Take all signs of suicide seriously

Partners Post, January 2016

Nobody likes to think about young people taking their lives, but suicide is the second leading cause of death among young people ages 10-24.

The good news is that there is a technique much like CPR for people of all ages who are considering suicide.

It's known as QPR — short for Question, Persuade, and Refer.

QPR: Question, Persuade, and Refer

Stephanie Warshaw, a school social worker and home and school visitor in the Council Rock School District, trains school professionals in QPR. She said it is a tool that anyone can use to intervene in a crisis situation and get a child help. Here's how it works:

Question: Warshaw said the first step is to take any sign of suicide seriously and ask a child about it if you suspect something. The question should be very direct, such as "Are you thinking about killing yourself?" or "Are you thinking about suicide?"

"If it has crossed your mind, then it has probably crossed theirs," she said.

Persuade: If the answer to that question is yes, then the next step is to persuade the child to get help. During this step in the process, you should stay with the child at all times and listen.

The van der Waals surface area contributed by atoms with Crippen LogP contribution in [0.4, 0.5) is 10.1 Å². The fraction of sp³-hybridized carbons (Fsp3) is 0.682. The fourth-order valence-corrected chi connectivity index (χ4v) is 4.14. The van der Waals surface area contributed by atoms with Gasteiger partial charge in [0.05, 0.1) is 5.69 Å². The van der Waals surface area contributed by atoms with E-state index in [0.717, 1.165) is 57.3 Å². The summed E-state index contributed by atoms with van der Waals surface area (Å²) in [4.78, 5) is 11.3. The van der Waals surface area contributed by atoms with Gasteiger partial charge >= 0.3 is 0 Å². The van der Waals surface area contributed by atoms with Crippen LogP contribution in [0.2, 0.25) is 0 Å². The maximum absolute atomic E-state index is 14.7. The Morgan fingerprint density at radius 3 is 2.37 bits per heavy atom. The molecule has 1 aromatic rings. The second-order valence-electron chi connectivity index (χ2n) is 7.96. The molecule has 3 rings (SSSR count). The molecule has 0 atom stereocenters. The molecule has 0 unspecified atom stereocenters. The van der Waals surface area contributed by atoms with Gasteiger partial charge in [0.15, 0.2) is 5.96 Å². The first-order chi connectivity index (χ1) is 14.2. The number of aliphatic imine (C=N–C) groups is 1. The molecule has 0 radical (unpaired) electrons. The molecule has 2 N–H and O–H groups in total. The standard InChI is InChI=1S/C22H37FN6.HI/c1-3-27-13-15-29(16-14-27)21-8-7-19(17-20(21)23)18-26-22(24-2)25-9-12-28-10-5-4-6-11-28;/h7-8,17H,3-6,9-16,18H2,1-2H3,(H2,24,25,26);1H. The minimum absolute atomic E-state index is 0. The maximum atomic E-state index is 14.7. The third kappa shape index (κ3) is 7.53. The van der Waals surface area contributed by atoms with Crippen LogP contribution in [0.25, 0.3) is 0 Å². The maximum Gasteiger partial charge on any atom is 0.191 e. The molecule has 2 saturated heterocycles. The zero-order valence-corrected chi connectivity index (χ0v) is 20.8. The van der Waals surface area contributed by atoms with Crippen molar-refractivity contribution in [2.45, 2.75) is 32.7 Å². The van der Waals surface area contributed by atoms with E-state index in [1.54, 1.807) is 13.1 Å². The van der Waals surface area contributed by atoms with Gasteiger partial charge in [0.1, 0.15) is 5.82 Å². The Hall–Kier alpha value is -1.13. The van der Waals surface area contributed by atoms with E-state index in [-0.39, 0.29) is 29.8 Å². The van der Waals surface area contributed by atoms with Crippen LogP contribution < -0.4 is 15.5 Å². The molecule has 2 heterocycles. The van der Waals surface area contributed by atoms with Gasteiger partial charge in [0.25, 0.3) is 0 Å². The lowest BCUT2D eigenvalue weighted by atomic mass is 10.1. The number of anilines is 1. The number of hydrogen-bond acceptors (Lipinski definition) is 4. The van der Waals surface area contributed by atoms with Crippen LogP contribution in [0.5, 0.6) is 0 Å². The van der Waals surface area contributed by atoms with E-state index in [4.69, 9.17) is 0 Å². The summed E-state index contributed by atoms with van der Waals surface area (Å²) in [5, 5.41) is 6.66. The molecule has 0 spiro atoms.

"Listening is the best way to convince somebody to really take that next step," Warshaw said.

Refer: Once you have persuaded the child to get help, the next step is to connect the child with a school counselor or social worker or a crisis resource in your community.

QPR is not meant to be counseling, Warshaw said. It's about identifying when a person is in crisis and connecting that person to the appropriate help.

To be fully versed in the QPR technique, experts recommend taking part in a training opportunity. Individuals can take an online training for a small fee at www.qprinstitute.com.

For more on this topic, see Partners for Public Education's updated handout, "Suicide Prevention: Getting children the help they need."

 

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